Hari Kondabolu’s got a unique perspective to share, and he’ll be bringing it to Houston for one night with The Secret Group. The former Totally Biased writer has spent the past “year and a half” developing his new album, Mainstream American Comic, and, according to him, he’s “happier with this one” than his first, which “took [his] whole career to make.”
Concerning the first album, Waiting for 2042, Kondabolu reflects: “I recorded that in Oakland after the Trayvon verdict came out, and they were still suffering from Oscar Grant’s murder. There’s a lot of that energy in the air; those people were protesting the day before. It doesn’t sound like a typical comedy album; it sounds like a rally, almost.” Comparing it to his current hour, the performer says, “Less screaming and cheering, and more me telling jokes that an audience responds to with laughter.”
While Kondabolu’s act is certainly politically active, he dismisses the idea that he’s doing “activist comedy,” saying: “I would never call it that, because for me, it’s more observational. I don’t write stuff with the intent of educating people. I write with the intent of making [you] laugh and speaking my truth."
“I think it’s less activism and more about people who haven’t historically had the chance to talk about certain things getting that chance. How many South Asian American voices who talk about political things were there before me? I don’t think there were any. It’s a sad kind of pioneering, [but] I haven’t existed before.”
Beyond stand-up, Konabolu is an avid podcaster, hosting Politically Re-Active alongside former boss and longtime friend W. Kamau Bell.
"In stand-up, you’re told to cut that fat — get to the joke as quickly as possible, so people’s attention spans don’t wander,” Kondabolu says, even though he cops to keeping his material “pretty fat and verbose.”
In podcasting, the comic explains, the exact opposite is true. “The fat's the best part! The fat stuff is the stuff people want to hear. There’s no audience to play to [so] you can just be yourself. It not like you paid a ticket and people are expecting a certain thing. You can be loose.”
So far, the twosome have landed some choice guests in the realm of political media including MSNBC’s Rachel Maddow, activist Shaun King, pastor Michael McBride, hip-hop artist Jasiri X and Face the Nation host John Dickerson. “Me and Kamau can just be ourselves,” he reveals. “We talked about what we want to talk about, often with an incredible guest, and there are moments to educate people. That’s something I could never do with stand-up. A podcast lets you be more thorough.”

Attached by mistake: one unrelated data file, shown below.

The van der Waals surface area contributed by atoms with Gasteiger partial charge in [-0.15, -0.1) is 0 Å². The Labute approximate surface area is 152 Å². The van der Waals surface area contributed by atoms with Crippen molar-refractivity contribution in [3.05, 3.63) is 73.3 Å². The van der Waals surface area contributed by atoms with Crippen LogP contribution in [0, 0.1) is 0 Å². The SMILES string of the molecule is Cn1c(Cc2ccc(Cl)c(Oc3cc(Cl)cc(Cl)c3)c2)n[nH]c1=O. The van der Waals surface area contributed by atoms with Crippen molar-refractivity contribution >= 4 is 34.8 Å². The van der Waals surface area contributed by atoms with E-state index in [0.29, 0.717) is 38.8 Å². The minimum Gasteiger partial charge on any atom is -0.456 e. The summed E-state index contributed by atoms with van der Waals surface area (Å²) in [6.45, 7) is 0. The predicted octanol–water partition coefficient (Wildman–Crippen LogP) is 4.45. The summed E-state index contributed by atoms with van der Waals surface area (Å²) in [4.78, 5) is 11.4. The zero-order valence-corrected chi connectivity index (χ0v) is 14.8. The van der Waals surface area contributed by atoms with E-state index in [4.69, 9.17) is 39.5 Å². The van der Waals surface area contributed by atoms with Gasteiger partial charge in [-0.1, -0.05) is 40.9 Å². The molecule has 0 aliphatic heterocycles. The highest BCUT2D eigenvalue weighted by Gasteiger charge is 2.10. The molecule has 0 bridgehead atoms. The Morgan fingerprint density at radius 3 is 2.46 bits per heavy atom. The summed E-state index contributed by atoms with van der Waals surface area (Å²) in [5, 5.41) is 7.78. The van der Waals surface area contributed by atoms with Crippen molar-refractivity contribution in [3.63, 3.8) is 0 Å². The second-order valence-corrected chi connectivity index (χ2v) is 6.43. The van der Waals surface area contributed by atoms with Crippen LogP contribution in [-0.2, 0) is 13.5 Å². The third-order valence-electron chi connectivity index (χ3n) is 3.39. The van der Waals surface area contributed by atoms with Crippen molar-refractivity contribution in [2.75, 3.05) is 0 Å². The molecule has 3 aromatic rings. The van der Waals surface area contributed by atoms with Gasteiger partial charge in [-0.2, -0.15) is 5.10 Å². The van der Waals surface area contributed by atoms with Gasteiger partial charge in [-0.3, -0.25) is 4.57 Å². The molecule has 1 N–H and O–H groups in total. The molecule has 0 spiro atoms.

But for the 33-year-old New Yorker, live comedy will always be his first love. “I can’t imagine not doing it. It has the adrenaline rush, and the fact that you’re connecting with human beings. There’s the feeling of the crowd, tons of energy. When you’re on and every joke is crushing, or even when you have a tough crowd, and you have to be the escape artist – How do I get out of this one alive? Podcasting is a little between those poles. It’s fun, but it’s a different kind of catharsis.”
Usually he writes evergreen material, Kondabolu says. “I care about big issues, big issues that don’t go away. Even if the racist event was in the past, the lessons learned [are] probably still relevant. Colonialism, unfortunately, doesn’t seem to age well.” That said, the comic won’t rule out discussing the orange elephant in the room.
“For this record, I felt like I had to acknowledge this weird election. Even though I recorded this in January, I had to put a couple of jokes in there, just because of the season.” The title of the album, for Kondabolu, is fairly literal. “I call the record Mainstream American Comic, and I guess I went for my version of mainstream electoral jokes.”
While still early in his career, Kondabolu is in the comedy game for the long haul and is already thinking about where he fits into the grand tapestry of stand-ups. “It can be shocking dealing with something new,” he gleams. “It's like when you first heard Dick Gregory’s stuff from back in the day. Now it doesn’t sound so activist-y or edgy, but keep in mind, he was the first black comic who got to play flat-footed. He didn’t need to shuck and jive; he spoke to white audiences honestly and to their faces.”
During his years on the road, the Queens native has even met a few of his heroes. “I got to work with Chris Rock, who executive-produced Totally Biased – which was thrilling. Margeret Cho is the reason I wanted to do stand-up, and Janeane Garafalo is a friend that time and time again has [helped me out]. Marc Maron was an early hero, partly because I grew up in New York and I’d see him at the Comedy Cellar, doing something truly different. Him and Todd Barry, they didn’t sound like anything else around.” Kondabolu even names English-born Stewart Lee as his favorite comic, a big name across the pond with a smaller following in the States. “He’s absolutely thoughtful about structure. He does stand-up as a long form, thinking about the long game as opposed to each individual joke.”
Hari Kondabolu’s performance is scheduled for 8 p.m.Saturday, October 22 at The Secret Group on 2101 Polk. For information, call 832-898-4688 or visit thesecretgrouphtx.com. $20-24.
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